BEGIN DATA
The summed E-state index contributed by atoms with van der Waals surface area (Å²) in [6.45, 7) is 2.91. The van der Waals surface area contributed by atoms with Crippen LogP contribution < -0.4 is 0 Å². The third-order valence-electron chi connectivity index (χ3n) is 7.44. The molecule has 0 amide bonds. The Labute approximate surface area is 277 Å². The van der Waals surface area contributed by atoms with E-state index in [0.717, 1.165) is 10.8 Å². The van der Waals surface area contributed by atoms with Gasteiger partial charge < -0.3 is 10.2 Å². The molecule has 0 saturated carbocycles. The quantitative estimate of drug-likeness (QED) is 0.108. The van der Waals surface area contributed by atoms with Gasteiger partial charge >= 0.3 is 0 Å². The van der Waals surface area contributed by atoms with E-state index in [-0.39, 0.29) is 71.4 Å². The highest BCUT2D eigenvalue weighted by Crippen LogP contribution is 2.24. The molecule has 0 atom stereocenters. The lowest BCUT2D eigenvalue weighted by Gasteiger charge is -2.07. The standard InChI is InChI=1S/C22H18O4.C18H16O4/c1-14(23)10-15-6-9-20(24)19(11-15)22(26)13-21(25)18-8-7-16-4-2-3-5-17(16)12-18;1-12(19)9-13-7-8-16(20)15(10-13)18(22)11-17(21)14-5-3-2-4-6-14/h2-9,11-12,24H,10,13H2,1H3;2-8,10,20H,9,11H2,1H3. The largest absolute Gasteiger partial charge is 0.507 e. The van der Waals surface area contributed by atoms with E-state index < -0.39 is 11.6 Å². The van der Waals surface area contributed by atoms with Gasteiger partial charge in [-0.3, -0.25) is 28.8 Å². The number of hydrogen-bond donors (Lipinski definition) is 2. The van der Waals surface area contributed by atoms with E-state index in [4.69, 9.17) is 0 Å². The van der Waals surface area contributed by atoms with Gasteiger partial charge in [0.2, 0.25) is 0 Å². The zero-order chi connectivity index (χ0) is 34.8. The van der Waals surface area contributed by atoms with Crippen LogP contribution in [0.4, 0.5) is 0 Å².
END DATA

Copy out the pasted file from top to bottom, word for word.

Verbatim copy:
The summed E-state index contributed by atoms with van der Waals surface area (Å²) in [6.45, 7) is 2.91. The van der Waals surface area contributed by atoms with Crippen LogP contribution < -0.4 is 0 Å². The third-order valence-electron chi connectivity index (χ3n) is 7.44. The molecule has 0 amide bonds. The Labute approximate surface area is 277 Å². The van der Waals surface area contributed by atoms with E-state index in [0.717, 1.165) is 10.8 Å². The van der Waals surface area contributed by atoms with Gasteiger partial charge < -0.3 is 10.2 Å². The molecule has 0 saturated carbocycles. The quantitative estimate of drug-likeness (QED) is 0.108. The van der Waals surface area contributed by atoms with Gasteiger partial charge >= 0.3 is 0 Å². The van der Waals surface area contributed by atoms with E-state index in [-0.39, 0.29) is 71.4 Å². The highest BCUT2D eigenvalue weighted by Crippen LogP contribution is 2.24. The molecule has 0 atom stereocenters. The lowest BCUT2D eigenvalue weighted by Gasteiger charge is -2.07. The standard InChI is InChI=1S/C22H18O4.C18H16O4/c1-14(23)10-15-6-9-20(24)19(11-15)22(26)13-21(25)18-8-7-16-4-2-3-5-17(16)12-18;1-12(19)9-13-7-8-16(20)15(10-13)18(22)11-17(21)14-5-3-2-4-6-14/h2-9,11-12,24H,10,13H2,1H3;2-8,10,20H,9,11H2,1H3. The largest absolute Gasteiger partial charge is 0.507 e. The van der Waals surface area contributed by atoms with E-state index < -0.39 is 11.6 Å². The van der Waals surface area contributed by atoms with Gasteiger partial charge in [-0.3, -0.25) is 28.8 Å². The number of hydrogen-bond donors (Lipinski definition) is 2. The van der Waals surface area contributed by atoms with E-state index in [4.69, 9.17) is 0 Å². The van der Waals surface area contributed by atoms with Gasteiger partial charge in [0.2, 0.25) is 0 Å². The zero-order chi connectivity index (χ0) is 34.8. The van der Waals surface area contributed by atoms with Crippen LogP contribution in [0.4, 0.5) is 0 Å².